For region 3 (urban, four universities). Participants in this region considered three of the eight categories to be very important. These were: “Studies and assessment”, “Domestic violence” and “Women and minorities”.

Results for the Elderly sector
In total, 102 organizations were targeted, 70 of them participated in the telephone interviews and 21 participants took part in rating and categorizing the topics. Three people participated in the focus groups. A preliminary list of 215 topics was compiled from the telephone interviews and then reduced to 96 items as a result of data reduction.

For region 2 (semi-urban, one university).The results for this region go completely against those of region 1. In fact, whereas “Masculinist discourse” was deemed the only important category in region 1, it was the only category not considered important in region 2.

For region 3 (urban, four universities). Participants in this region considered three of the eight categories to be very important. These were: “Studies and assessment”, “Domestic violence” and “Women and minorities”.

Results for the Elderly sector
In total, 102 organizations were targeted, 70 of them participated in the telephone interviews and 21 participants took part in rating and categorizing the topics. Three people participated in the focus groups. A preliminary list of 215 topics was compiled from the telephone interviews and then reduced to 96 items as a result of data reduction.

Construction of the concept map
A total of 21 people rated and categorized the 96 statements. Seven categories emerged from the concept mapping operation, as shown in Figure 3. The categories “Informal caregivers” and “The organization” were considered to be the most important ones and had five strata. The categories “Volunteerism” and “Studies and assessments” had four strata. The category “Health / Mental health” only had two strata. Finally, the categories “Social problems” and “Family relationships” were judged least important. Table 5 shows a few examples of the topics in these seven categories.

Validation of results by region.
As was the case with the previous sectors, there were numerous differences among the various regions and only the categories considered most important by participants are treated here, that is, those with four or five strata. Table 6 presents a comparison of the results by region.

For region 1 (rural, remote from universities). In this region, the category “The organization” was composed of five strata, whereas the categories “Informal caregivers”, “Volunteerism”, and “Studies and assessment” were only composed of four. Based on the comments received, this map highlights both the fact that volunteerism remains a central concern for volunteer agencies in the region, and that the importance accorded to statements in the “Informal caregivers” category is consistent with that accorded to them elsewhere in Quebec.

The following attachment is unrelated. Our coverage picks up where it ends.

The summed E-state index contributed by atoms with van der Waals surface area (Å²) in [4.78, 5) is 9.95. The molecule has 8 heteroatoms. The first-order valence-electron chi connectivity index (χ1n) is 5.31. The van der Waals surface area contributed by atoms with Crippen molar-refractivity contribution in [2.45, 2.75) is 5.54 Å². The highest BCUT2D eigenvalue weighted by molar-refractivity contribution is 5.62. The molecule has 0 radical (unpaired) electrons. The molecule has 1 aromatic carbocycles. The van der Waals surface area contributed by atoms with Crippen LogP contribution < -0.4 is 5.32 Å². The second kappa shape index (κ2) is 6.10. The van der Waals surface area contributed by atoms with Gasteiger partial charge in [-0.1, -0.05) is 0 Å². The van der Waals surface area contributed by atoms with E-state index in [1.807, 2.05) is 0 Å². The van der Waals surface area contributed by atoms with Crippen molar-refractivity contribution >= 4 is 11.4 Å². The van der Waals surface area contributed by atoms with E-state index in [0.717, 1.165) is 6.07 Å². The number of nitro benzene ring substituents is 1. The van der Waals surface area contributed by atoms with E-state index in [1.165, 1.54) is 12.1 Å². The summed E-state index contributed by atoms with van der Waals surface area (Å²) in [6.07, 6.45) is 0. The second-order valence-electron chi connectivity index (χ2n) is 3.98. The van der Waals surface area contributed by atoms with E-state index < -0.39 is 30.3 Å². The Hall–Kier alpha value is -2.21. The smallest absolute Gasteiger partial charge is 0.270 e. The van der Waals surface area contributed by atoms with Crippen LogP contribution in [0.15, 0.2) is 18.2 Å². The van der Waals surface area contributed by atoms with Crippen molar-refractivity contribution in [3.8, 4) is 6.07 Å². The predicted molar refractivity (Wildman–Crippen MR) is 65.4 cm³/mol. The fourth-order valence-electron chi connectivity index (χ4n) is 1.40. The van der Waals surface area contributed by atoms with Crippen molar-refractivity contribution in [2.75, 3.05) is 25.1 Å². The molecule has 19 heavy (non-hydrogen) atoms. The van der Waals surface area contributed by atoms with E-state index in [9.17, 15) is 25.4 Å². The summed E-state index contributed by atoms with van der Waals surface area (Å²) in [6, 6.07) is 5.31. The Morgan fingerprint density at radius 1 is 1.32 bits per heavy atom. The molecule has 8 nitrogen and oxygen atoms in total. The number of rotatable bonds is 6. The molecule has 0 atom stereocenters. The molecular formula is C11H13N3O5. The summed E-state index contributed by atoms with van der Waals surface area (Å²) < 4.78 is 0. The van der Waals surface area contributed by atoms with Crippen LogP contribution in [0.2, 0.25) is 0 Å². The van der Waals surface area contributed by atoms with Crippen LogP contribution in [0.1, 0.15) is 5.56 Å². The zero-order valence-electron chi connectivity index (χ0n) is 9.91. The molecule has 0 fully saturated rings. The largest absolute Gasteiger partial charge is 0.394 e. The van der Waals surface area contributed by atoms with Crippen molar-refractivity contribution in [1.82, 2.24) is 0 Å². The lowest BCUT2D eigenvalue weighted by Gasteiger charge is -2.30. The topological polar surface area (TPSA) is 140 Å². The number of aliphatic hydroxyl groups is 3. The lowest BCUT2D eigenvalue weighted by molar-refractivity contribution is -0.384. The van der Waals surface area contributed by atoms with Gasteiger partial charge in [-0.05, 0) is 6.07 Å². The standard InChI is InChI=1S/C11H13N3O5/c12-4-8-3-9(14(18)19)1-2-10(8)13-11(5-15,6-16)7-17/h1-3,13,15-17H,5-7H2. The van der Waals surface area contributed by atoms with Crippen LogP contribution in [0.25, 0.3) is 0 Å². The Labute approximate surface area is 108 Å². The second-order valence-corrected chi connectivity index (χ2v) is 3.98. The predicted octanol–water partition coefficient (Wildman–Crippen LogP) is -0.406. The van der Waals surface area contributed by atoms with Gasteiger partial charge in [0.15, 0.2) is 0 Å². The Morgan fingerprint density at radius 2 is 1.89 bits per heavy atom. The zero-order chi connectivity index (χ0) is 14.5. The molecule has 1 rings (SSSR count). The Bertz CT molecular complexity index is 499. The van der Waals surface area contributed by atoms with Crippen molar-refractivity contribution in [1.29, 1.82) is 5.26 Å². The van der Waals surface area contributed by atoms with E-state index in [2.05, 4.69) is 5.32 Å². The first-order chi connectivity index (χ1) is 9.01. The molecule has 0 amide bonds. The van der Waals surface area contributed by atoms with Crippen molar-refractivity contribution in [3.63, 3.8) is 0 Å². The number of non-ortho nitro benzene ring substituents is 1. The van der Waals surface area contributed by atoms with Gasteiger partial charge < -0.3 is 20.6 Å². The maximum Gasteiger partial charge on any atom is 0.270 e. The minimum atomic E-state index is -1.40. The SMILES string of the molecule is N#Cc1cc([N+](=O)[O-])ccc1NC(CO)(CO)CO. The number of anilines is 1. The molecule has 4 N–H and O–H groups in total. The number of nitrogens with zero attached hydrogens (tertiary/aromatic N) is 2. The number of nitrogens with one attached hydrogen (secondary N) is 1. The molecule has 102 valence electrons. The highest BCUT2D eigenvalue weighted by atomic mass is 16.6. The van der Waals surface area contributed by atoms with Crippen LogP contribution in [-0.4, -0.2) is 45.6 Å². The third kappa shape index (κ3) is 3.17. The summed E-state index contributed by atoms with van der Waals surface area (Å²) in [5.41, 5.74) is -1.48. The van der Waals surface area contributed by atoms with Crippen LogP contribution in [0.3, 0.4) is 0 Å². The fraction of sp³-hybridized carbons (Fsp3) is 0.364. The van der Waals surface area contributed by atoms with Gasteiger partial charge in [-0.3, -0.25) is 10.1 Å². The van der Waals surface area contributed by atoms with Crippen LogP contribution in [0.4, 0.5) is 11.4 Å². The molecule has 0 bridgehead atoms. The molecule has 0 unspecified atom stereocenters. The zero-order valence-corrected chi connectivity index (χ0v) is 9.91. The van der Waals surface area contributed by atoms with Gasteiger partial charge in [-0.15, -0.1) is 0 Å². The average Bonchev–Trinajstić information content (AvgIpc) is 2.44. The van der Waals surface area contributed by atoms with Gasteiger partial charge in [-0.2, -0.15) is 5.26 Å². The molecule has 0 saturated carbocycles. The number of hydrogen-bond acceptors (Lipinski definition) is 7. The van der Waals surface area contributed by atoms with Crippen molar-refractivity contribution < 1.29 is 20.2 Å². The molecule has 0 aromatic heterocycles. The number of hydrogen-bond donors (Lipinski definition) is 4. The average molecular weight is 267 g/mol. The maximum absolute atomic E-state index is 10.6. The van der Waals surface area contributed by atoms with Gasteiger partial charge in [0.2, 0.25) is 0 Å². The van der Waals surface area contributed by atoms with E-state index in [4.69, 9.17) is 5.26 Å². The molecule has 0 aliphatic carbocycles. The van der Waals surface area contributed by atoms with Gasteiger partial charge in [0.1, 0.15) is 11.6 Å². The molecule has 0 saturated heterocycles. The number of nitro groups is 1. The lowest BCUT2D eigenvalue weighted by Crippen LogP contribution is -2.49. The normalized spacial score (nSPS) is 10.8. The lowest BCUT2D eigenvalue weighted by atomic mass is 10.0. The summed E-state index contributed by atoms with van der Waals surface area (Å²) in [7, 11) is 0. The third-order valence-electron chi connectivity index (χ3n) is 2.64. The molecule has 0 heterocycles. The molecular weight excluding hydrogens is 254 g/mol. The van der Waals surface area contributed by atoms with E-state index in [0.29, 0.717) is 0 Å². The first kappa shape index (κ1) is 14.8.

For region 2 (semi-urban, one university). In the map for region 2, only the “Informal caregivers” category had five strata. All the other categories were clearly less important and only contained one or two strata. This finding did not surprise focus group participants, as the topic was consistently raised at meetings of community organizations in the region’s Elderly sector. The fact that various needs appeared to be less of a priority for the organizations in this region may be explained by the active presence of an institute of geriatrics which facilitated access to research findings. Participation by community organizations in the regional prevention program also appeared to have satisfied certain needs.

For region 3 (urban, four universities). For region 3, the category “The organization” was deemed to be the most important, followed by the categories “Volunteerism” and “Studies and assessments”. The map for this region corresponds to provincial trends associated with the realities experienced by organizations in this sector. However, focus group participants thought that an additional category should have been represented. In fact, “ethnic diversity” is a concern of organizations in this region, both in terms of recruitment and supervision of volunteers, and in terms of home services and the aging population in ethnic communities.

Objective 2: Developing an appropriate knowledge transfer strategy for CBOs
The results of the meetings with the Monitoring Committee established that knowledge transfer in community-based organizations must respect several principles. Any effort to transfer new knowledge must, of necessity, be based on respect for context, local dynamics, and the environment of potential users. Also, such an effort must build on what already exists in these environments. The goal is not to remake the environment, but to recycle existing resources, expertise, and tools as a very first step. Only then should one seek elsewhere for what needs to be added to the knowledge that is already available, though perhaps not always accessible.